Ben Bernanke. Image by Getty.
Ben Bernanke, US Federal Reserve chairman, is testifying before Congress. All times are London time; Washington, DC is five hours behind.
Mr Bernanke is expected to field questions on Operation Twist, the FOMC’s other policy options and the state of the US economy.
17.43 This live blog is now closed. Follow FT.com for more on the testimony.
17.39 The key takeaways.
Markets have focussed on the Fed chairman’s comments that the FOMC is “prepared to take further action”.
But, while the testimony was undoubtedly downbeat on the prospects for growth, there was little on the US economy or monetary policy that Mr Bernanke had not already said, either in his Jackson Hole address or in his speech in Minnesota last month. He also signalled that, while QE3 was not “off the table”, neither was it imminent: “We have no immediate plans to do anything on that.” Read more
Operation Twist has left gold bugs with little to shout about.
Since expectations of QE3 began to dwindle in early September, gold – long a hedge against currency debasement – has fallen to as low as $1,600, 16 per cent below its high.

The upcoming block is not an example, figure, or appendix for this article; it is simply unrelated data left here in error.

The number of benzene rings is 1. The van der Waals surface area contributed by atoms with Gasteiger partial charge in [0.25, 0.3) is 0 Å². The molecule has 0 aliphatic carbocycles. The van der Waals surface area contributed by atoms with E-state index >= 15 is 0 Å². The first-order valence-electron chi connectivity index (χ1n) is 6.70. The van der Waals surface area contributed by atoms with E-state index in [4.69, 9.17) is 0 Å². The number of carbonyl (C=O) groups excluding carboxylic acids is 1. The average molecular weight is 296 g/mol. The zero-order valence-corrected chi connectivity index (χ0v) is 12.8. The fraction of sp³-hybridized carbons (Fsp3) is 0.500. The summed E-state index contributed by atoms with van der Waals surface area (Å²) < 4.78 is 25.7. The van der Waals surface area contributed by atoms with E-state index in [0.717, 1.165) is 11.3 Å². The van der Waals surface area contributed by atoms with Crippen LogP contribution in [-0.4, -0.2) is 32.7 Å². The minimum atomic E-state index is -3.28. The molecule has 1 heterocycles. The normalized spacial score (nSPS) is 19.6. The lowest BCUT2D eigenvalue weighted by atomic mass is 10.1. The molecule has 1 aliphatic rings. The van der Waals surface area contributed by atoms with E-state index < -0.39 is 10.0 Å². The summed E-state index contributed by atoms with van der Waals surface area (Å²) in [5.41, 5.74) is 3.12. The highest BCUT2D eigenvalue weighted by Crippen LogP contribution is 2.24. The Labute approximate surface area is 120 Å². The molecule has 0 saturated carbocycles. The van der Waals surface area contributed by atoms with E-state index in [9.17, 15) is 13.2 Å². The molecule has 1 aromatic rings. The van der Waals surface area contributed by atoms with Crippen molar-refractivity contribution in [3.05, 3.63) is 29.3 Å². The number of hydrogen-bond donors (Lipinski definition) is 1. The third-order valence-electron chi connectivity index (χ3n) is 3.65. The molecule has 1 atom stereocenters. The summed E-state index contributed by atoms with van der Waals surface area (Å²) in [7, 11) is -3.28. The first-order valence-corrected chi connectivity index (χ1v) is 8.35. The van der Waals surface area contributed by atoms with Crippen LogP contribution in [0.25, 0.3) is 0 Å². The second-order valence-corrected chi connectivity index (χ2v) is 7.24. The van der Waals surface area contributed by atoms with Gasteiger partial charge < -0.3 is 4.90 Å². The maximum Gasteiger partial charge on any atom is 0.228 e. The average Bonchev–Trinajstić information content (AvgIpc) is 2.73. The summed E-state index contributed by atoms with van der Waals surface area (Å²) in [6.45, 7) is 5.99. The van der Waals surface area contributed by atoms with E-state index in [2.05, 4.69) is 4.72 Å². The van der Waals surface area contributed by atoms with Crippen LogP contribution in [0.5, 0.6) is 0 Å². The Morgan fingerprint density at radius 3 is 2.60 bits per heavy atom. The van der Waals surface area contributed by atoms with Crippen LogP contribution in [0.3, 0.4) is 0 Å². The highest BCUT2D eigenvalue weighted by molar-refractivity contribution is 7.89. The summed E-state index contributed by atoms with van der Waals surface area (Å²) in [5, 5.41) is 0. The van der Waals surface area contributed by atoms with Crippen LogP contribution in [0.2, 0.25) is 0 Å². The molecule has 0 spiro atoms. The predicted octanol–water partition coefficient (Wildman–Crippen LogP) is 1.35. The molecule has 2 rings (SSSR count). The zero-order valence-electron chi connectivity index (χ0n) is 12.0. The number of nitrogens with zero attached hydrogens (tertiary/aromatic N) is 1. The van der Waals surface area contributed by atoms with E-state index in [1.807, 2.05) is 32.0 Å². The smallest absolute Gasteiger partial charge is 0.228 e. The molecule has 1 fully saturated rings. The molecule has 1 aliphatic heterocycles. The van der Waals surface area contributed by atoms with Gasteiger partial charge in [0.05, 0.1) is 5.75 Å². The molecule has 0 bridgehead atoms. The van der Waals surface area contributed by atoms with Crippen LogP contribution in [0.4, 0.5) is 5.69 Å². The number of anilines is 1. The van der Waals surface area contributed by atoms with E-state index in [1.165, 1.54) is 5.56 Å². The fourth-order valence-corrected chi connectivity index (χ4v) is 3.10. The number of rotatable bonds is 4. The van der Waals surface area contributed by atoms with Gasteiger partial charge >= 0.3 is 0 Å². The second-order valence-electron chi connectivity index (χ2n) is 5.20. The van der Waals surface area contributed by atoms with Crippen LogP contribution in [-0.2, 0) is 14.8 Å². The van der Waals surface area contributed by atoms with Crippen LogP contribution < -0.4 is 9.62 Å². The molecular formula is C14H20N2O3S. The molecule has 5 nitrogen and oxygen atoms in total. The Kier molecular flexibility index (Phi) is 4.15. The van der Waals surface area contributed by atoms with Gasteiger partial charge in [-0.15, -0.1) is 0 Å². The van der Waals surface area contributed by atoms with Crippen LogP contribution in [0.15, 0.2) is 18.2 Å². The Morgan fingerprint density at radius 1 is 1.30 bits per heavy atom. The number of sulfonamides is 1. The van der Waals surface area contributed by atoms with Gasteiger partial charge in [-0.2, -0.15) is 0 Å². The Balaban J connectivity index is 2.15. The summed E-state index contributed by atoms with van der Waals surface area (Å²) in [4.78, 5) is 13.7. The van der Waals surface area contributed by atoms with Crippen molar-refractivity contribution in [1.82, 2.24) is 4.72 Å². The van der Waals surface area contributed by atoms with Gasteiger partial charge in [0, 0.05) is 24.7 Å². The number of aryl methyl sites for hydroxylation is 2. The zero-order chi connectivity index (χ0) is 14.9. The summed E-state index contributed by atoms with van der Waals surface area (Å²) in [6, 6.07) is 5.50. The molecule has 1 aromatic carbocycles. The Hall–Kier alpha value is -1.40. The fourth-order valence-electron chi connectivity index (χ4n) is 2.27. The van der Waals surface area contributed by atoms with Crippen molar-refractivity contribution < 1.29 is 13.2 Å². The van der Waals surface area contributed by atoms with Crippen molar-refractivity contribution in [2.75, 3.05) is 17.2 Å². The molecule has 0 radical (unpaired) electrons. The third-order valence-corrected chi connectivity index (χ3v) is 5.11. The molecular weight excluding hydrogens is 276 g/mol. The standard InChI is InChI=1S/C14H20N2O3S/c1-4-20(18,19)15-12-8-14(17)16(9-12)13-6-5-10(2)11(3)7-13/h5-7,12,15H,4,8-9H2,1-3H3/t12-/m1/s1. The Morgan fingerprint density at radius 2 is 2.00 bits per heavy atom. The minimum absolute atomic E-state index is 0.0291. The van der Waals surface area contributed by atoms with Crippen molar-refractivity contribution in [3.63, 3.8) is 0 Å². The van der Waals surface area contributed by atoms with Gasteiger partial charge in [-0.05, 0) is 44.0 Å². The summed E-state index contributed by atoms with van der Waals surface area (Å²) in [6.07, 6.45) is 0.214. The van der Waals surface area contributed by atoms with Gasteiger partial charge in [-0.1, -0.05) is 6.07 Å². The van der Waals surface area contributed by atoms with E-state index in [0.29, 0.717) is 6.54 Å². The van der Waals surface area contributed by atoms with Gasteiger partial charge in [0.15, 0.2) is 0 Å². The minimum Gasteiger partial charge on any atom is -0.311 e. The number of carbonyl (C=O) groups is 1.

Though talk of Operation Twist was the trigger, the plunge was worsened by investors cashing in on their gold in order to make up for shortfalls elsewhere. That is perhaps more disturbing than the fall itself – that gold can no longer be seen as the perfect hedge against volatility.
Both factors will weigh on demand from central banks’ reserve managers, who have helped drive up the price in recent years.
An additional concern for central banks is that gold is a very public investment; big purchases are usually broadcast. A fall in price would make them think twice about buying on the basis of fears that a further fall would prompt a raft of negative PR.
But there are also reasons to think demand will remain steady. It could even rise. Read more